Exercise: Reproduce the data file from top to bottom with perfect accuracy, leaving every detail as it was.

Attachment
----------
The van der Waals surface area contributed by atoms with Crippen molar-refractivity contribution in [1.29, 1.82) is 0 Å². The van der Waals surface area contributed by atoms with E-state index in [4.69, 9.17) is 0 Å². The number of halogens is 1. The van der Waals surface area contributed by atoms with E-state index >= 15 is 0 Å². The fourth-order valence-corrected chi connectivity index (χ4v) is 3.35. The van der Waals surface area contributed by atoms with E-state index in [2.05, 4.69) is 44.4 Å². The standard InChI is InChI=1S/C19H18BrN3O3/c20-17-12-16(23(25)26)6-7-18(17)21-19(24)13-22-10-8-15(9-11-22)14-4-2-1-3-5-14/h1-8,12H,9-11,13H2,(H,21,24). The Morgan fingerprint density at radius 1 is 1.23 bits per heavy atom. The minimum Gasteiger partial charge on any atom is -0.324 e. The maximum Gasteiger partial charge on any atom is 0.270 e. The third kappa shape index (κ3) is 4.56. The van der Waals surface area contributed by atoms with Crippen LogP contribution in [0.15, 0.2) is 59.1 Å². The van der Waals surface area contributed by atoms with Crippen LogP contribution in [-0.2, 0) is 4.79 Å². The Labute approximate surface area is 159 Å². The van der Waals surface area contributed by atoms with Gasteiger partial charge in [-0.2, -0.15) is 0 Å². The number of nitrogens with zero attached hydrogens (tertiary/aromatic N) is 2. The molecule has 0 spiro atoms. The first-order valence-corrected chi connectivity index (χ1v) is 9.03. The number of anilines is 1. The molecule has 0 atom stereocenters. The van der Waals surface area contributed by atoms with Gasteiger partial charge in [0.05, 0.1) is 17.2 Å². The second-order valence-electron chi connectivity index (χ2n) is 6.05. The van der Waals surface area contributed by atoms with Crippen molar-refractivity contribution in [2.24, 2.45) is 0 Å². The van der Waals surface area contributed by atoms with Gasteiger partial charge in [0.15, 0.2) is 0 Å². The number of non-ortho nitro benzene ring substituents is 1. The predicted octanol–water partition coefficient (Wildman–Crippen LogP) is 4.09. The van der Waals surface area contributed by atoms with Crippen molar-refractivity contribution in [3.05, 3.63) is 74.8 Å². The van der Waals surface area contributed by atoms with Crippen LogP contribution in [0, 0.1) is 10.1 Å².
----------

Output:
The van der Waals surface area contributed by atoms with Crippen molar-refractivity contribution in [1.29, 1.82) is 0 Å². The van der Waals surface area contributed by atoms with E-state index in [4.69, 9.17) is 0 Å². The number of halogens is 1. The van der Waals surface area contributed by atoms with E-state index >= 15 is 0 Å². The fourth-order valence-corrected chi connectivity index (χ4v) is 3.35. The van der Waals surface area contributed by atoms with E-state index in [2.05, 4.69) is 44.4 Å². The standard InChI is InChI=1S/C19H18BrN3O3/c20-17-12-16(23(25)26)6-7-18(17)21-19(24)13-22-10-8-15(9-11-22)14-4-2-1-3-5-14/h1-8,12H,9-11,13H2,(H,21,24). The Morgan fingerprint density at radius 1 is 1.23 bits per heavy atom. The minimum Gasteiger partial charge on any atom is -0.324 e. The maximum Gasteiger partial charge on any atom is 0.270 e. The third kappa shape index (κ3) is 4.56. The van der Waals surface area contributed by atoms with Crippen LogP contribution in [0.15, 0.2) is 59.1 Å². The van der Waals surface area contributed by atoms with Crippen LogP contribution in [-0.2, 0) is 4.79 Å². The Labute approximate surface area is 159 Å². The van der Waals surface area contributed by atoms with Gasteiger partial charge in [-0.2, -0.15) is 0 Å². The number of nitrogens with zero attached hydrogens (tertiary/aromatic N) is 2. The molecule has 0 spiro atoms. The first-order valence-corrected chi connectivity index (χ1v) is 9.03. The number of anilines is 1. The molecule has 0 atom stereocenters. The van der Waals surface area contributed by atoms with Gasteiger partial charge in [0.05, 0.1) is 17.2 Å². The second-order valence-electron chi connectivity index (χ2n) is 6.05. The van der Waals surface area contributed by atoms with Crippen molar-refractivity contribution in [2.24, 2.45) is 0 Å². The van der Waals surface area contributed by atoms with Gasteiger partial charge in [0.15, 0.2) is 0 Å². The number of non-ortho nitro benzene ring substituents is 1. The predicted octanol–water partition coefficient (Wildman–Crippen LogP) is 4.09. The van der Waals surface area contributed by atoms with Crippen molar-refractivity contribution in [3.05, 3.63) is 74.8 Å². The van der Waals surface area contributed by atoms with Crippen LogP contribution in [0, 0.1) is 10.1 Å².